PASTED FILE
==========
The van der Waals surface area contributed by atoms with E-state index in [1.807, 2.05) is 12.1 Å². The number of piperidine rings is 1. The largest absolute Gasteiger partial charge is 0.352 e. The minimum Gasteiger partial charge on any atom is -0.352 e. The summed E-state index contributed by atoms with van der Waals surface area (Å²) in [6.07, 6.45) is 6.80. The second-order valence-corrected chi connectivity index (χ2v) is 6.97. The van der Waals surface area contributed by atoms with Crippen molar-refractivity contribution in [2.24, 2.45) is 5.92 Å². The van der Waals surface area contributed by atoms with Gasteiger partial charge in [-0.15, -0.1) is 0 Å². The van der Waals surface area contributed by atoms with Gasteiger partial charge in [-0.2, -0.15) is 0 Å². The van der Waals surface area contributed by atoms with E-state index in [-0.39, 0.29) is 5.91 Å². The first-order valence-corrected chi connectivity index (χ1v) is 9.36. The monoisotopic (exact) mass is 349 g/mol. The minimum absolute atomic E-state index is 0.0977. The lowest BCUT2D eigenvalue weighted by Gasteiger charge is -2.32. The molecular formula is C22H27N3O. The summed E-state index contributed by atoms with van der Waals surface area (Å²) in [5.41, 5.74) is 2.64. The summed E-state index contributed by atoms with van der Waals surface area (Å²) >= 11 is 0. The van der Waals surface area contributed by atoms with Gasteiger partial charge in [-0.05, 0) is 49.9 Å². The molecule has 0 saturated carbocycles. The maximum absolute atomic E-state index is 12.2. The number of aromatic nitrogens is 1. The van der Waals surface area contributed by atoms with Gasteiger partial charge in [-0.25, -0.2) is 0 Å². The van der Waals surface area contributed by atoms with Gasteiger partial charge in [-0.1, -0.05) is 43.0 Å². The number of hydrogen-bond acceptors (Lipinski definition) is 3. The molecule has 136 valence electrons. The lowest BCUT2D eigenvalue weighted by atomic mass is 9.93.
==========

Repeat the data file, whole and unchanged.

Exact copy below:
The van der Waals surface area contributed by atoms with E-state index in [1.807, 2.05) is 12.1 Å². The number of piperidine rings is 1. The largest absolute Gasteiger partial charge is 0.352 e. The minimum Gasteiger partial charge on any atom is -0.352 e. The summed E-state index contributed by atoms with van der Waals surface area (Å²) in [6.07, 6.45) is 6.80. The second-order valence-corrected chi connectivity index (χ2v) is 6.97. The van der Waals surface area contributed by atoms with Crippen molar-refractivity contribution in [2.24, 2.45) is 5.92 Å². The van der Waals surface area contributed by atoms with Gasteiger partial charge in [-0.15, -0.1) is 0 Å². The van der Waals surface area contributed by atoms with Gasteiger partial charge in [-0.2, -0.15) is 0 Å². The van der Waals surface area contributed by atoms with E-state index in [-0.39, 0.29) is 5.91 Å². The first-order valence-corrected chi connectivity index (χ1v) is 9.36. The monoisotopic (exact) mass is 349 g/mol. The minimum absolute atomic E-state index is 0.0977. The lowest BCUT2D eigenvalue weighted by Gasteiger charge is -2.32. The molecular formula is C22H27N3O. The summed E-state index contributed by atoms with van der Waals surface area (Å²) in [5.41, 5.74) is 2.64. The summed E-state index contributed by atoms with van der Waals surface area (Å²) >= 11 is 0. The van der Waals surface area contributed by atoms with Gasteiger partial charge in [-0.05, 0) is 49.9 Å². The molecule has 0 saturated carbocycles. The maximum absolute atomic E-state index is 12.2. The number of aromatic nitrogens is 1. The van der Waals surface area contributed by atoms with Gasteiger partial charge in [-0.25, -0.2) is 0 Å². The van der Waals surface area contributed by atoms with Gasteiger partial charge in [-0.1, -0.05) is 43.0 Å². The number of hydrogen-bond acceptors (Lipinski definition) is 3. The molecule has 136 valence electrons. The lowest BCUT2D eigenvalue weighted by atomic mass is 9.93.